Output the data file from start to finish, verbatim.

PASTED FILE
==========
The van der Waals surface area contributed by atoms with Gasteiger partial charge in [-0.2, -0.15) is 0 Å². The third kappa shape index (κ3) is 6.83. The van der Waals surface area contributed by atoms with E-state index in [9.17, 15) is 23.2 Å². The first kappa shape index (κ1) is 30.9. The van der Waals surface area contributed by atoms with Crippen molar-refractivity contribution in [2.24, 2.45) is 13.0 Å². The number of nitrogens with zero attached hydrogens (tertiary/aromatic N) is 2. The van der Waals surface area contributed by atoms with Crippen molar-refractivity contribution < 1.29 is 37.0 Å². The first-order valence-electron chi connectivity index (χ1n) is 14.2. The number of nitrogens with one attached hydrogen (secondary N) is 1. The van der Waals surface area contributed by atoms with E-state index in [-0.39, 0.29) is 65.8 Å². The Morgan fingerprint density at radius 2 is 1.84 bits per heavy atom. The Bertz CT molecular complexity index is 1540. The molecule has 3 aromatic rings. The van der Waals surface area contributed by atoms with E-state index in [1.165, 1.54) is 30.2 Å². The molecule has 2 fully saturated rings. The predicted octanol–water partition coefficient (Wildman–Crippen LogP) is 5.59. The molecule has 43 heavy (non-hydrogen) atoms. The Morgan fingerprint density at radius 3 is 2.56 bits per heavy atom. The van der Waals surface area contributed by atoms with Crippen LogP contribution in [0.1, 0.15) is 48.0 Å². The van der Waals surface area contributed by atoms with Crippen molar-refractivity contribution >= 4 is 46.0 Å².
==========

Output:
The van der Waals surface area contributed by atoms with Gasteiger partial charge in [-0.2, -0.15) is 0 Å². The third kappa shape index (κ3) is 6.83. The van der Waals surface area contributed by atoms with E-state index in [9.17, 15) is 23.2 Å². The first kappa shape index (κ1) is 30.9. The van der Waals surface area contributed by atoms with Crippen molar-refractivity contribution in [2.24, 2.45) is 13.0 Å². The number of nitrogens with zero attached hydrogens (tertiary/aromatic N) is 2. The van der Waals surface area contributed by atoms with Crippen molar-refractivity contribution < 1.29 is 37.0 Å². The first-order valence-electron chi connectivity index (χ1n) is 14.2. The number of nitrogens with one attached hydrogen (secondary N) is 1. The van der Waals surface area contributed by atoms with E-state index in [-0.39, 0.29) is 65.8 Å². The Morgan fingerprint density at radius 2 is 1.84 bits per heavy atom. The Bertz CT molecular complexity index is 1540. The molecule has 3 aromatic rings. The van der Waals surface area contributed by atoms with E-state index in [1.165, 1.54) is 30.2 Å². The molecule has 2 fully saturated rings. The predicted octanol–water partition coefficient (Wildman–Crippen LogP) is 5.59. The molecule has 43 heavy (non-hydrogen) atoms. The Morgan fingerprint density at radius 3 is 2.56 bits per heavy atom. The van der Waals surface area contributed by atoms with Crippen LogP contribution in [0.1, 0.15) is 48.0 Å². The van der Waals surface area contributed by atoms with Crippen molar-refractivity contribution >= 4 is 46.0 Å².